There's an interesting article at Wired called "The New Diamond Age," discussing two American companies that are producing the highest-quality artificial diamonds yet. The Wired article portrays De Beers, the giant diamond cartel, as scared of this development. (Both of the artificial-diamond companies, btw, are aiming in the long run to make computer processors out of diamond, which will allow processors to run much hotter than they currently can.)
But I read the article with a fairly large grain of salt, for two reasons:
First, Wired is in the business of overhyping technology. I tend to assume that any development that magazine says will take the world by storm in a year or two will probably take more like ten, while most developments that they say are still in the experimental stages will never get much further.
Second, and more importantly, the article makes it sound like the pure force of personality of retired brigadier general (and founder of artificial-diamond company Gemesis) Carter Clarke should be sufficient to topple the De Beers empire. I doubt De Beers will go down without a pretty good fight. Three years ago, Salon published an article ("Not Forever") which suggested that "The death of South African diamond magnate Harry Oppenheimer last month might mark the end of global domination for one of the world's most infamous cartels." I haven't seen any evidence that De Beers has lost significant ground since then. Furthermore, the Salon article draws heavily from a 1982 Atlantic article, an astonishing and eye-opening exposé of the diamond industry ("Have You Ever Tried to Sell a Diamond?"), the tag line of which read "An unruly market may undo the work of a giant cartel and of an inspired, decades-long ad campaign." Twenty-plus years later, De Beers is still going strong.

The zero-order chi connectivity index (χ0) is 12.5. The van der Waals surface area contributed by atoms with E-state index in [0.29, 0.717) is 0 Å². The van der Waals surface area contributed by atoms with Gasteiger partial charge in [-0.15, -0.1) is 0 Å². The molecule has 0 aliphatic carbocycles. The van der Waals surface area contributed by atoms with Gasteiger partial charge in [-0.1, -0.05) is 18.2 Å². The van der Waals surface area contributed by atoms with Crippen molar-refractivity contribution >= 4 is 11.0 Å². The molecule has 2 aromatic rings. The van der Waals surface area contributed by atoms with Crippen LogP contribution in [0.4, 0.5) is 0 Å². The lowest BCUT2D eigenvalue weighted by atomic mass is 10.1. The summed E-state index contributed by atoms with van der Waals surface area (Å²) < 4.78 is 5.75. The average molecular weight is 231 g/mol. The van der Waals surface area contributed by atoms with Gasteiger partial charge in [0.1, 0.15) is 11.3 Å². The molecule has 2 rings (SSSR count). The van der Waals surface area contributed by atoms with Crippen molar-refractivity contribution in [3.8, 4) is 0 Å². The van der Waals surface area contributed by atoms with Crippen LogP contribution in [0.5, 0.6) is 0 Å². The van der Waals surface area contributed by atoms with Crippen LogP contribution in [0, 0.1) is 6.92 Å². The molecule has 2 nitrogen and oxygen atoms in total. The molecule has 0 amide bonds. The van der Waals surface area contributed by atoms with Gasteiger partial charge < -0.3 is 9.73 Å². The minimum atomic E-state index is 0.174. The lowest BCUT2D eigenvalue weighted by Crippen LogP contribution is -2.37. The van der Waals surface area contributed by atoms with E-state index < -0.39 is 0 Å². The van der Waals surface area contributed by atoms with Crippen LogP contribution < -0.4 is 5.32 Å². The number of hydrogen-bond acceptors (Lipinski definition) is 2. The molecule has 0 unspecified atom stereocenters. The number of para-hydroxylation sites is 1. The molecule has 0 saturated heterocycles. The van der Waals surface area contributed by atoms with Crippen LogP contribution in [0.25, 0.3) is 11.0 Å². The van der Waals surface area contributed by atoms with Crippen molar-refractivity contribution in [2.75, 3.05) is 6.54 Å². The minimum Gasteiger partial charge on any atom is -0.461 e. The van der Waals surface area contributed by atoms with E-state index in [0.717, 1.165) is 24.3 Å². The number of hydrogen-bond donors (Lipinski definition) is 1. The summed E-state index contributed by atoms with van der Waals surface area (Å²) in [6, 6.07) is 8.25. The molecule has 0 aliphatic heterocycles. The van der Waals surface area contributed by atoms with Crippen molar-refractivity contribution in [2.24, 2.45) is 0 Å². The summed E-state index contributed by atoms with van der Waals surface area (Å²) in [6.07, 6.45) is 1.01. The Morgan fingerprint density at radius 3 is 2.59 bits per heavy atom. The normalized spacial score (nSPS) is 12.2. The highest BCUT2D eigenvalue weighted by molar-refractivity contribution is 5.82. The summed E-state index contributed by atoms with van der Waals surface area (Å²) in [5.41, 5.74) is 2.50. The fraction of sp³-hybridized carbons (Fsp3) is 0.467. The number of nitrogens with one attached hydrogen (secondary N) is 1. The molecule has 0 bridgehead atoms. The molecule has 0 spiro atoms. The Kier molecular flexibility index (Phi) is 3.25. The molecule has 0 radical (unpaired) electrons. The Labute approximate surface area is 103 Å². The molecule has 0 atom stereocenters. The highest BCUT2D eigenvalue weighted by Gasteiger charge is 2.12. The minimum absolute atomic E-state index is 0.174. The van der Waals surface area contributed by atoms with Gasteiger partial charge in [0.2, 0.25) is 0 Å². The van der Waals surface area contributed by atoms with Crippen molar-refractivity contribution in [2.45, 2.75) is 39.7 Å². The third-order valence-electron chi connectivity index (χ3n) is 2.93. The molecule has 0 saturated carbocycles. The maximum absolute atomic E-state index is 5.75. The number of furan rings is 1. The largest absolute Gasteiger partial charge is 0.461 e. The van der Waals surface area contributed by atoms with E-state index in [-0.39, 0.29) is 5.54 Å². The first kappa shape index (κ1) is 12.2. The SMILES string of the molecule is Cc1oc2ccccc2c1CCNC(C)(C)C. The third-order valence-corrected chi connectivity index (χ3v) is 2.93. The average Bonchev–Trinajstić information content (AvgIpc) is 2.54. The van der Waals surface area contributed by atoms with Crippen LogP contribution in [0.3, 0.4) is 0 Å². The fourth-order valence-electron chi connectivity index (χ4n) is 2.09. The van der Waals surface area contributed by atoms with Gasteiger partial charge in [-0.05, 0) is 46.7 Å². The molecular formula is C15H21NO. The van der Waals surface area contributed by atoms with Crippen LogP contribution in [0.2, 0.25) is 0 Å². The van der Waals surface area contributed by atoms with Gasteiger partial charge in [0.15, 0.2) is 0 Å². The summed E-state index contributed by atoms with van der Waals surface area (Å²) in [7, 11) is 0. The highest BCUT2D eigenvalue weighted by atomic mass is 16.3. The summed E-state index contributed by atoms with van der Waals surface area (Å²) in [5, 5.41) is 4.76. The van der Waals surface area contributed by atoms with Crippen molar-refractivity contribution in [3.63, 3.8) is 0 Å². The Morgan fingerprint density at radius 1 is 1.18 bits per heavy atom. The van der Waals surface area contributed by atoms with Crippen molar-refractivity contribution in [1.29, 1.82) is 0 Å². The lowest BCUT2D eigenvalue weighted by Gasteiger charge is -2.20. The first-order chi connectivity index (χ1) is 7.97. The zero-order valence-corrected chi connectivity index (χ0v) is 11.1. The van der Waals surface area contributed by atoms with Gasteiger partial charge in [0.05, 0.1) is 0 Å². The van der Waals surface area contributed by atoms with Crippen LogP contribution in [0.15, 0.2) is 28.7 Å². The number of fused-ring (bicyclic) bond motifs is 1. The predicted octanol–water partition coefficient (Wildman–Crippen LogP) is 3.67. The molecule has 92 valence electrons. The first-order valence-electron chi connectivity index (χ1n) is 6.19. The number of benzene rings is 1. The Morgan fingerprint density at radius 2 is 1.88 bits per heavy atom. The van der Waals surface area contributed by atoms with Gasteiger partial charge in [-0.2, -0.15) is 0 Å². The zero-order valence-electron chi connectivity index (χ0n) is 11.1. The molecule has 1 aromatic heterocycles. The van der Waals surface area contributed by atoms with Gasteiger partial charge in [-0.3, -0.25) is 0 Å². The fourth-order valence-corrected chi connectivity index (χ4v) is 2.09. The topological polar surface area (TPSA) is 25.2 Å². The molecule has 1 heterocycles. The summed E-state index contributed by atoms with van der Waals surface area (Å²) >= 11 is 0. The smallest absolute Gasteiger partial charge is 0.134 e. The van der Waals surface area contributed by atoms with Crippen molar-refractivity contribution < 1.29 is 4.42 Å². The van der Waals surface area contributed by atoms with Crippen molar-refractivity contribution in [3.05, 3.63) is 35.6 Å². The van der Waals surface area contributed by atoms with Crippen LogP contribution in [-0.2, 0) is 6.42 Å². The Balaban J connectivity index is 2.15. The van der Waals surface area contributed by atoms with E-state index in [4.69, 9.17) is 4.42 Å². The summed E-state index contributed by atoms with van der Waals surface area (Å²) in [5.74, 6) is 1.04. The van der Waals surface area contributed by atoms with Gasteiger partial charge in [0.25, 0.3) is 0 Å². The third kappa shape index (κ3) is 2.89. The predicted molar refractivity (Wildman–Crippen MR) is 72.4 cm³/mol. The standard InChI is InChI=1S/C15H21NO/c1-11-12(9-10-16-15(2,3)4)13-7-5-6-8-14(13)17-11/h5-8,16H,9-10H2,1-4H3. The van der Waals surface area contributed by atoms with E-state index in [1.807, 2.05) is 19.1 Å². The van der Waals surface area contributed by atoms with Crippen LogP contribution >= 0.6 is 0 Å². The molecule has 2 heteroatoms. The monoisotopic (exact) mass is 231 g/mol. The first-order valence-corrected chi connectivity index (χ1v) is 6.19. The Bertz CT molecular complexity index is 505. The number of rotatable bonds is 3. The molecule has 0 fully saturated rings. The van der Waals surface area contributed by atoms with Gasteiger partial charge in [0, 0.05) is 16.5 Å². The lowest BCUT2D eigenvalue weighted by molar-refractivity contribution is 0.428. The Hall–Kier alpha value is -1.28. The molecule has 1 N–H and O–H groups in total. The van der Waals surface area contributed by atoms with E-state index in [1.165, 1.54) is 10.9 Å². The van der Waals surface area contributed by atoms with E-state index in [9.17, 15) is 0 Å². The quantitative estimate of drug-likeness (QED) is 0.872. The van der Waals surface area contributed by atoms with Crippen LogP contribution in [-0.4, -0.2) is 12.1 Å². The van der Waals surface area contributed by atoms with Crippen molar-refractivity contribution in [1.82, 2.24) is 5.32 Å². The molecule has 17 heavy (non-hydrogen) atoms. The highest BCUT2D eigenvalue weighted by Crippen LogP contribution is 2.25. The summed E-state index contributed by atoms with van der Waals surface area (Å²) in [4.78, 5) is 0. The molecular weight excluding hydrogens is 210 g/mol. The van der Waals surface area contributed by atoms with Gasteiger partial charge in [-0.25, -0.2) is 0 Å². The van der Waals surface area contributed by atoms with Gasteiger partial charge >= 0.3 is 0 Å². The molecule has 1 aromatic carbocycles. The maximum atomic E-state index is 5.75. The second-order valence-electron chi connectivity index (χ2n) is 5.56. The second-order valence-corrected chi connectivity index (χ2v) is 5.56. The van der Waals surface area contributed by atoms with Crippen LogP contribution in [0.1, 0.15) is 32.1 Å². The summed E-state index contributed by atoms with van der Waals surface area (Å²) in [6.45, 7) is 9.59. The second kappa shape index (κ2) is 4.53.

If you want more reasons to dislike De Beers after reading all that, you might take a look at Anil Dash's rant from earlier this year about De Beers advertising. (Careful following links from that piece, btw; at least one of them is definitely not work-safe.)
But despite all of the above, I'll be surprised if De Beers is in any more trouble a year from now than it is today. The company is awfully good at manipulating the public (see the Atlantic article for lots of details on how they created and controlled the demand for diamonds); I'll be surprised if they can't weather an influx of artificial diamonds.